“Mud”, and the New Marlboro Man

Mud is easily in my top 3 movies of 2013 so far. Maybe it’s number one but I have to wait a couple of days to see how it settles. And if anything bumps it out of top spot, it’s one thing: Marlboro – and what looks suspiciously like very clumsy-ass product placement.

If you saw Take Shelter (writer/director Jeff Nichols’ previous film) and wished you liked it but weren’t pretentious enough to actually honestly enjoy it, don’t be put off. Although could acknowledge the mastery of his craft Nichols displayed in that, it feel like a very, very, long and tedious short film to me and I didn’t buy the marriage at all. If you liked Take Shelter, then Mud offers that kind of cinematic beauty, only this time, it’s combined with compelling story telling. Even the slightly studio ending with it’s extraneous “I love you” doesn’t manage to ruin it for me.

Go see it. On a big screen. Don't forget.

Go see it. On a big screen. Don’t forget.

Back to the only thing that really bothered me: the product placement. Now, I assume that they had to make a few moral compromises to get the 10 million dollars to make a decent movie in an industry that doesn’t really care to finance that sort of thing anymore? And I’m fine with that. I love making movies so much that I wouldn’t care if this one was funded by… *thinks* … who do I hate more than big tobacco? McDonalds. But what bugged me was that the story involves Mud (Matthew McConaughey) being stranded on an island off the Mississippi without food and needing to be brought cans of beans by two kids he befriends. Yet although he is starving to death, and smokes constantly, he never, not once, runs out of cigarettes. Even pinching them (which he does) wouldn’t explain this. Unless the kids are supplying him with that too. It took me out of the story for a second. And that, not the fact that cigarettes cause cancer, is what bothered me. Lots of stuff causes cancer. And most of it is harder to avoid than cigarettes are. Don’t smoke ’em. Easy.

Howdy kids! None of the publicity stills show him lighting up, but he does it a lot... as does his love interest, played by Reece Witherspoon (she prefers the menthols).

Howdy kids! None of the publicity stills show him lighting up, but he does it a lot… as does his love interest, played by Reece Witherspoon (she prefers the menthols).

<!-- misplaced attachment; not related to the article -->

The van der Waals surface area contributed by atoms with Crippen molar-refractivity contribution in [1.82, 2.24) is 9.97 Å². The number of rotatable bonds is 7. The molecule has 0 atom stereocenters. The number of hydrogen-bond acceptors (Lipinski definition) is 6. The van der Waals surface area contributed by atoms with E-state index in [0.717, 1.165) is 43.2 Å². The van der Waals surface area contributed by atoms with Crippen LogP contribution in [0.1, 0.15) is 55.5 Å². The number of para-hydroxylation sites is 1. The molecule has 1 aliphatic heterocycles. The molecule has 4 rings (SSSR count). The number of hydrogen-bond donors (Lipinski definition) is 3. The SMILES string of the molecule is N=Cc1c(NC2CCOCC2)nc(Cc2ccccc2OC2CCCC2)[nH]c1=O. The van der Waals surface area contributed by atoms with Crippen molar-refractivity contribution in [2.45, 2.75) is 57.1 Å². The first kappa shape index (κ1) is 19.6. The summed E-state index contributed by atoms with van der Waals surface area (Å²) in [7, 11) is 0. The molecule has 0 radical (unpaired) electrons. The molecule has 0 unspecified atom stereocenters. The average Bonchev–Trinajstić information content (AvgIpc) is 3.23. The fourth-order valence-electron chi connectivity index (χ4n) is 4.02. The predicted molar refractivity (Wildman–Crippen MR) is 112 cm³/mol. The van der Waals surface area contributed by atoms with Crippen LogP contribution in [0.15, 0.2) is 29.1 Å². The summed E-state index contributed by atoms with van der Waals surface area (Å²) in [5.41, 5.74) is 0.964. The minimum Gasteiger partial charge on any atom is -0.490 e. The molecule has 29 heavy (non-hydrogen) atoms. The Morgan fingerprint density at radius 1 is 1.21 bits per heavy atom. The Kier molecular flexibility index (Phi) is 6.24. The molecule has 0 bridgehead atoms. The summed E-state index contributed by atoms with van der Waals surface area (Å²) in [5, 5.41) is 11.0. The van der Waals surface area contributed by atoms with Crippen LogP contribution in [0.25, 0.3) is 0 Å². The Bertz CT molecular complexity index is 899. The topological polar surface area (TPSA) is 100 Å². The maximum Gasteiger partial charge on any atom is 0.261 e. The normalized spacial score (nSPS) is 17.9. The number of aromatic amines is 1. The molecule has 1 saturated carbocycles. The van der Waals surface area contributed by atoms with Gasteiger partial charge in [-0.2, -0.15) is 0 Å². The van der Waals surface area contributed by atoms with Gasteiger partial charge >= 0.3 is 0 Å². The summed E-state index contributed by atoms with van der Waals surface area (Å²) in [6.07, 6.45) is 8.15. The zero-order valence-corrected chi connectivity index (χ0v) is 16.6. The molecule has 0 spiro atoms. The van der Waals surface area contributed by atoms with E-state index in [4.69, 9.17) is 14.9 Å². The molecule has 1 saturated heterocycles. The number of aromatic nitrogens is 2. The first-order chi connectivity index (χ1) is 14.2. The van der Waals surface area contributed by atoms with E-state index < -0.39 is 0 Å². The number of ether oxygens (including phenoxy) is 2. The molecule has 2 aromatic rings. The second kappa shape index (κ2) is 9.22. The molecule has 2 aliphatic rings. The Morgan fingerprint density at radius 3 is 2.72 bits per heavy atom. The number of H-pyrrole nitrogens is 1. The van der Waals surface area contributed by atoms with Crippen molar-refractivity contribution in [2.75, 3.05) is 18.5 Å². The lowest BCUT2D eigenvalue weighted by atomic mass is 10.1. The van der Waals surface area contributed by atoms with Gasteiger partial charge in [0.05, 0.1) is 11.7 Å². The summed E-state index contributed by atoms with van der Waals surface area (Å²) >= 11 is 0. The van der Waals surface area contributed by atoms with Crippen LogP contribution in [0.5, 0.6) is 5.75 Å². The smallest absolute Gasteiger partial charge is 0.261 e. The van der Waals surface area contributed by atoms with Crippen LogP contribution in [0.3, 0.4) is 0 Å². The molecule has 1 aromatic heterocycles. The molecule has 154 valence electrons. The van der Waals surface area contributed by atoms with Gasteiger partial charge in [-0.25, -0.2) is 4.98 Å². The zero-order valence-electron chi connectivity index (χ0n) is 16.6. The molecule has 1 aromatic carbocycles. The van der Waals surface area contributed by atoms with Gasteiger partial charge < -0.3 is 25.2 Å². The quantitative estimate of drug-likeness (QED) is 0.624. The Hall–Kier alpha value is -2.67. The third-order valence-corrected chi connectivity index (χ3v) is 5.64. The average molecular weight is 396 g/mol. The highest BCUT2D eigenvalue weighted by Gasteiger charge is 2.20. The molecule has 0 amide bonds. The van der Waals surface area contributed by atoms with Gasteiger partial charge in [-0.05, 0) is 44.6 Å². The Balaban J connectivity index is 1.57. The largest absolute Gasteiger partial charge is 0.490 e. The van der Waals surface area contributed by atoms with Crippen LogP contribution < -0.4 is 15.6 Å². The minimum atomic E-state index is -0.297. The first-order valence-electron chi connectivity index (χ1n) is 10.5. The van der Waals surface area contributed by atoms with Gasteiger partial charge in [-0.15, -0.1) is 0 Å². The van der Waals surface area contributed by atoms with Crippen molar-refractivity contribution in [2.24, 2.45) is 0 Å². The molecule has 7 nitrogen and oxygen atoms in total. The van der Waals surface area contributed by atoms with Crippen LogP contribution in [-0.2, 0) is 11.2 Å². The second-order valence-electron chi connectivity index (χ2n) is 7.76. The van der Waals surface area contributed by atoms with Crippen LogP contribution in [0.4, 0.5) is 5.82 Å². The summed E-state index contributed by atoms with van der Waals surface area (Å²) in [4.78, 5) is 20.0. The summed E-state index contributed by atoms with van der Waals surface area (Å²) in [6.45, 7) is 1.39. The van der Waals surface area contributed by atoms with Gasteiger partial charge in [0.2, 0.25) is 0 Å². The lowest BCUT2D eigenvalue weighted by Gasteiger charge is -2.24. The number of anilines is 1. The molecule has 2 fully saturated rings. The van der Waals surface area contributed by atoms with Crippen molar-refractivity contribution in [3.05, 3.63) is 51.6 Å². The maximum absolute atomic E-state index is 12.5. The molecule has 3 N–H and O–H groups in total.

These days, the good guys smoke. It helps with the stress.

These days, the good guys smoke. It helps with the stress. The packet of Marlboro Kings is always clearly visible through his white shirt pocket.

It's always helped with the stress.

It’s always helped with the stress.

And it's nice to do it as a family. Here, a dad and his daughter spark up a Marlboro - and share a moment of closeness!

And it’s nice to do it as a family. Here, a dad and his daughter spark up a Marlboro – and share a moment of closeness!

Notice the similarity, or is it just me?

Notice the similarity, or is it just me?

PS: Jeff is not related to film director Mike Nichols. He IS, however, directly related to his brother Ben Nichols – lead singer of the band Lucero.

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2 Responses to ““Mud”, and the New Marlboro Man”

  1. alantekab Says:

    Reblogged this on Alan Tek Abraham Blog.

  2. shans99 Says:

    I’m convinced smoking, at least in the US, breaks down along social class lines. It’s looked on with great scorn if you’re educated; my dad always made clear that smoking was pretty much the one unforgivable thing I could do growing up. It always surprised me in SA to see college kids smoking because I haven’t seen anyone smoke since high school, and even then it was the kids people had already tagged as losers.

    I think it’s one of the biggest class markers we have.

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